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To question my long held beliefs against capital punishment after what happened to Alesha MacPhail

(350 Posts)
Noteventhebirdsareupyet Sat 23-Mar-19 08:42:50

Hi all,

I have recently been really shaken by the Alesha MacPhailcase and possibly because I now have a tiny daughter of my own, I am feeling really affected by what has happened.

I have always had reasonably strong views against capital punishment and have often argued that:

No one has the right to take the life of another.

When capital punishment is lawful, mistakes are made and innocent people get killed.

We are supposedly a civilised society.

Often offenders were victims first and therefore need empathy and have been failed by the system.....

However I am now shocked to find myself thinking that if a person can do the things that Aaron Campbell has done to a tiny, innocent girl and show absolutely no remorse, then perhaps instead of spending hundreds of thousands of pounds of taxpayers money keeping him incarcerated and then putting communities at risk upon his release, maybe we as a society should say that this person is intrinsically evil and has no place among us.

I honestly never imagined myself feeling like this and maybe it is because I am now a mother that I do. Surely people like him don't deserve a second chance and should be killed before they ruin more lives.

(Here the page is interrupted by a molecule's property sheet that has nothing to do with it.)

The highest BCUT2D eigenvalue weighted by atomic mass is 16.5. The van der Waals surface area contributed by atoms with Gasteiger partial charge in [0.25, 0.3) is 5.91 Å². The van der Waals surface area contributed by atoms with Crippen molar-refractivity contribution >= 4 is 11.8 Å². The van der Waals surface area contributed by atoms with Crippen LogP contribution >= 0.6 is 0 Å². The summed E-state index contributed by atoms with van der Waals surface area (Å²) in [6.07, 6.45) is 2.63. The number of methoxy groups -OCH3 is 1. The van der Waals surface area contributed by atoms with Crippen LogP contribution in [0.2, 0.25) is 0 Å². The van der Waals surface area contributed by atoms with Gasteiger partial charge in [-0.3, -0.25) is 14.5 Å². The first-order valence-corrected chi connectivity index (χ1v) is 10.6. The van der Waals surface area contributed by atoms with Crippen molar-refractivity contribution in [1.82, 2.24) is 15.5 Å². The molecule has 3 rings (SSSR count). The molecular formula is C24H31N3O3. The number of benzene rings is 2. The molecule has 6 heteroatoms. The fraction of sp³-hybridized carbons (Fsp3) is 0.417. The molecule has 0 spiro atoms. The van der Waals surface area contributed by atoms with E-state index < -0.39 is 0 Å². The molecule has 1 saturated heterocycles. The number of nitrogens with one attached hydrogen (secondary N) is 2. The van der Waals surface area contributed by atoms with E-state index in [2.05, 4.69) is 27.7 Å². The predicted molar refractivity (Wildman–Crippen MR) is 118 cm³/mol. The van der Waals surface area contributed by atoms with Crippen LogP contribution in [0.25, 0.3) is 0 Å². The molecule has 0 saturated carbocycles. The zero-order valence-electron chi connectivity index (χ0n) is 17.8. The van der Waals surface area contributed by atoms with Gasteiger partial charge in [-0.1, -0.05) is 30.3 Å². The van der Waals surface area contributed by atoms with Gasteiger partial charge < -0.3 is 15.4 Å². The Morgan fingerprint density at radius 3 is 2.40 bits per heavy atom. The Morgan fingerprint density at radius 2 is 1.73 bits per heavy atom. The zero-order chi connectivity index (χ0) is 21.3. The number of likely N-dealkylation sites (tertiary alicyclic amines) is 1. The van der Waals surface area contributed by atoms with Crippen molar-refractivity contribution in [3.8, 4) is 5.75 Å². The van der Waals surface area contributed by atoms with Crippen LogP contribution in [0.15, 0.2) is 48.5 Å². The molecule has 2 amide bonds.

Am I being unreasonable to feel like this? Has anyone else had a turning point like me? I feel that my family and friends would be a bit shocked to hear me say "let's kill dangerous criminals" but this incident has had a profound effect on my outlook and I feel like I can't voice my opinions out loud.

Hefzi Sat 23-Mar-19 08:44:40

Voice your opinions out loud, why not? It's the sign of a mature intellect to accept that opinions can change in the light of new/different material.

LegoPiecesEverywhere Sat 23-Mar-19 08:47:07

I don’t believe in capital punishments but life should mean life with no comfort at a low cost to the tax payer.

MsVestibule Sat 23-Mar-19 08:49:55

Feel free to voice them, but I'll still think you're wrong, for most of the reasons you've outlined in the first half of your post.

PlainSpeakingStraightTalking Sat 23-Mar-19 08:50:50

Children killing children, the answer isn't killing another child. That does not balance out the cosmos I'm afraid.

Anyone who promotes such medieval ideas sounds like a page from an ISIS training manual.

BillywigSting Sat 23-Mar-19 08:54:40

I still disagree strongly with capital punishment, I think it is vengeance rather than justice and yes innocent people get killed when it is lawful. That's the big sticking point for me.

I think people like him should be put to hard labour for life, and that life should mean life, not 20 years or so.

People like him may well be evil and have no place in our society, but I think it says a lot about our society if we are willing to kill them

Graphista Sat 23-Mar-19 08:54:40

What legopieces said.

I don't believe in capital punishment for different reasons

Not stooping to the level of these bastards

Death is an easy out for them, let them live and suffer. This one appears to have no conscience at all so his guilt won't bother him unfortunately. But he was so desperately avoiding prison I can only hope it's his hell.

I'm not far from where this happened, whatever I think I'll be very surprised if he lasts 5 years anyway, some kind of "accident" will befall him I suspect.

It's alesha and her parents & loved ones I feel for, I can't imagine how utterly distraught they must be.

Inliverpool1 Sat 23-Mar-19 08:54:43

He’s not right in the head is he. I worry as a society how we’ve missed that. I don’t want other mentally ill people state murdered either so whilst I don’t know what the answer is, I don’t think he should ever be released I don’t actually think a life on bread and water is going to help.